By Wolfgang Puck, Tribune Content Agency Wolfgang Puck's Kitchen
March 18, 2015
When I think about the garden my mother and grandmother tended surrounding my childhood home in Austria, it always seems to be springtime. They grew so many fresh vegetables, a harvest that always formed the foundation of our family meals. Even in winter, the garden always fed us, thanks to the root cellar where we stored potatoes, carrots, onions and so many other wholesome ingredients we'd grown ourselves.
To tell you the truth, main courses featuring big pieces of meat were reserved for special occasions. More often, animal proteins played the role of a garnish or seasoning for dishes that were mainly composed of grains, beans, pastas or potatoes. It was a healthy way of eating, surprisingly similar to the way doctors and nutritionists tell us we should be eating today for good health.
One of my favorite recipes that I grew up eating was a traditional Austrian dish called reisfleisch, literally "rice meat." Of course, the name of this pilaf-like dish reflects the fact that rice was the main ingredient, flavored with onion, garlic and other aromatics, moistened with homemade stock, seasoned with paprika and dotted with cubes or slices of whatever meat happened to be at hand (a fresh or dried sausage, a small chunk of ham or smoked pork, maybe a tough cut of beef that grew tender during gentle steaming)
Whatever vegetables we had from the garden that day were added to the pot, and sometimes my mother and grandmother used freshly picked vegetables alone to make what became a vegetarian "rice meat."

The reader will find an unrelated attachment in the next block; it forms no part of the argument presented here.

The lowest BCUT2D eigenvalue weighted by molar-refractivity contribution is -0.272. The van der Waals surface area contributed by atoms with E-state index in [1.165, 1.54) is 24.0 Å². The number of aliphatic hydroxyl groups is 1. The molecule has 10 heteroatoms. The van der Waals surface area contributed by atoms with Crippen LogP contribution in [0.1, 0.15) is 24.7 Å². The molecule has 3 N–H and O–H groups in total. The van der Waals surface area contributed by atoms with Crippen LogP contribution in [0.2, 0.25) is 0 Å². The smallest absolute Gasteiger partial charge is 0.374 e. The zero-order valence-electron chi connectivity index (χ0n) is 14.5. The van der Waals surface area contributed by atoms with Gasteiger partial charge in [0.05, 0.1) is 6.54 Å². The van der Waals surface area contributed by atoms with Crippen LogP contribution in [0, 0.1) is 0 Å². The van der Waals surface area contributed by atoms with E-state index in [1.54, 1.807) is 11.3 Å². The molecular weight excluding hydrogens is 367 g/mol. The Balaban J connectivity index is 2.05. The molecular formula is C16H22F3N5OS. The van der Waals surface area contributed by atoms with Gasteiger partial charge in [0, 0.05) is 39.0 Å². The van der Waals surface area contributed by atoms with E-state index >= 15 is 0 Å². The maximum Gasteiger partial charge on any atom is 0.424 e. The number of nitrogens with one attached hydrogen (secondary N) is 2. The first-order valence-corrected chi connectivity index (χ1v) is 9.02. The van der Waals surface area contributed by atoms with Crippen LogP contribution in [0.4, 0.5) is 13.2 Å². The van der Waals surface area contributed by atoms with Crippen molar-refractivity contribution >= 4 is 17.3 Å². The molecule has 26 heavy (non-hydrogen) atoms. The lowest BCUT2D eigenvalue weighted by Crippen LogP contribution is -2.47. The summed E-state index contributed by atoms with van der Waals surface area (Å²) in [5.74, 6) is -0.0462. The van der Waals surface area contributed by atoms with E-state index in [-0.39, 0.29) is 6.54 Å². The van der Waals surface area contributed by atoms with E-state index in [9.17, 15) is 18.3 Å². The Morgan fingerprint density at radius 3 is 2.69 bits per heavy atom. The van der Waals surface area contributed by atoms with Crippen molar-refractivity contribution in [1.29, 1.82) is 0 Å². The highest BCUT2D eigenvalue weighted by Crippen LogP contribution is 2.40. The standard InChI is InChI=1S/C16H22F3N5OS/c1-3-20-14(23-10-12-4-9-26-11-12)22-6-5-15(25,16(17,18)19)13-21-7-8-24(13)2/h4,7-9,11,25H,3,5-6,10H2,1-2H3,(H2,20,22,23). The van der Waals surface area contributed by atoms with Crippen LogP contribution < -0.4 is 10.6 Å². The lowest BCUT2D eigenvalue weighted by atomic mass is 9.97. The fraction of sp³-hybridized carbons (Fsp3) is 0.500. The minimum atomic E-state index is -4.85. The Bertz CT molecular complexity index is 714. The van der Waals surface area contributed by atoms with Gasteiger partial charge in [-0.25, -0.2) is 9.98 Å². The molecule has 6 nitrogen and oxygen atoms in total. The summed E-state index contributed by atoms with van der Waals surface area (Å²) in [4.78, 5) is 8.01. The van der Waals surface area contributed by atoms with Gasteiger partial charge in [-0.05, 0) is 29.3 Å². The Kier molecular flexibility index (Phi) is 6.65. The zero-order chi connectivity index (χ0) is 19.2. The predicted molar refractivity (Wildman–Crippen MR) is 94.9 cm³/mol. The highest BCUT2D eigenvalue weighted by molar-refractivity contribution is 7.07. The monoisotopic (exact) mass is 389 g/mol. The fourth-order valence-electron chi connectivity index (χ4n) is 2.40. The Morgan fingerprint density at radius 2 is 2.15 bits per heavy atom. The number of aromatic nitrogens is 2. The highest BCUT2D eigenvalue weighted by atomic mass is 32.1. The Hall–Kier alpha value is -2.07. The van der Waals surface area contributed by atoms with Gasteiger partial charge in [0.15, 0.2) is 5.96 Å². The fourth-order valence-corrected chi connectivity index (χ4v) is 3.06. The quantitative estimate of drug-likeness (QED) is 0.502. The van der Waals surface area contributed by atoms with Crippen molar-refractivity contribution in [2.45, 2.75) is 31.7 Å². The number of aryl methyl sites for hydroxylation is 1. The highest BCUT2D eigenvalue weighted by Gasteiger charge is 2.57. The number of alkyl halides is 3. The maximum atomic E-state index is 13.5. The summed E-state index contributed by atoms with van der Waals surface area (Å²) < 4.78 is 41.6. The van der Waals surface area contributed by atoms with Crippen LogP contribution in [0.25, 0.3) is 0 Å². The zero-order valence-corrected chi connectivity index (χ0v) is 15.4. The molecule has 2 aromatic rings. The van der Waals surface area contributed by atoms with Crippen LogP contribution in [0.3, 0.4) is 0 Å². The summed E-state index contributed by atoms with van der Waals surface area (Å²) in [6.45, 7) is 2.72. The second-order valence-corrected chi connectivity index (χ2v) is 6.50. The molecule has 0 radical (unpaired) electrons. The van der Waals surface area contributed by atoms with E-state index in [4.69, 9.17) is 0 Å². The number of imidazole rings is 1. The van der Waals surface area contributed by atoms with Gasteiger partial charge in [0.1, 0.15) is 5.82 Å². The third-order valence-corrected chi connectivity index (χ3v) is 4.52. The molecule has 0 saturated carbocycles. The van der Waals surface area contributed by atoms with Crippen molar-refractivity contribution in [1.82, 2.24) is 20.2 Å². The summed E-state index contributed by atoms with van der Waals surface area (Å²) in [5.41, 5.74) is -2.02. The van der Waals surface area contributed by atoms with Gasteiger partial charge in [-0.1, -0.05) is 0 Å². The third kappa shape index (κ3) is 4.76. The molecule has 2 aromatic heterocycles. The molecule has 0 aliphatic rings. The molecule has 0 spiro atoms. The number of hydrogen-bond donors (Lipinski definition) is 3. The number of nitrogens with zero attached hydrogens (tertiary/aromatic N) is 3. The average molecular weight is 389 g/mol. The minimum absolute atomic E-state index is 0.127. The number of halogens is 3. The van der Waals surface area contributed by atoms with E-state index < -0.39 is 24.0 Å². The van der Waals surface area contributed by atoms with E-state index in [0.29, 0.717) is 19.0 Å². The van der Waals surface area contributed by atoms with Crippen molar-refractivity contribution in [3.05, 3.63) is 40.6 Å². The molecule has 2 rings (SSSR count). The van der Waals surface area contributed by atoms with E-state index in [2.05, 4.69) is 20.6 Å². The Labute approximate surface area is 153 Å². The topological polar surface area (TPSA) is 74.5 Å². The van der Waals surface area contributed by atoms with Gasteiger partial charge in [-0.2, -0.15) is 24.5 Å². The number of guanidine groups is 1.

With spring and its beautiful array of produce just days away, I'd like to share that garden version of reisfleisch with you here. Feel free to substitute other vegetables you might prefer to the combination I include.
I'd also like to include as part of the recipe another standby of our family kitchen in my childhood: a pressure cooker. I still clearly remember my grandmother's old pressure cooker ... a big, heavy old pot that hissed and rumbled on the stovetop and always seemed ready to burst. But I'm happy to report that modern, electric countertop pressure cookers, including one my team and I developed under my own brand, are models of efficiency and safety, being thermostat- and timer-controlled.
Use a pressure cooker to make this recipe -- including ample time to cut up all the vegetables, preheat the pressure cooker, and let it build up to full cooker pressure once you've sealed on the lid -- and you'll have a bountiful vegetarian main dish to welcome the season in less than an hour or so. Which leaves you all the more time to enjoy the pleasures of springtime.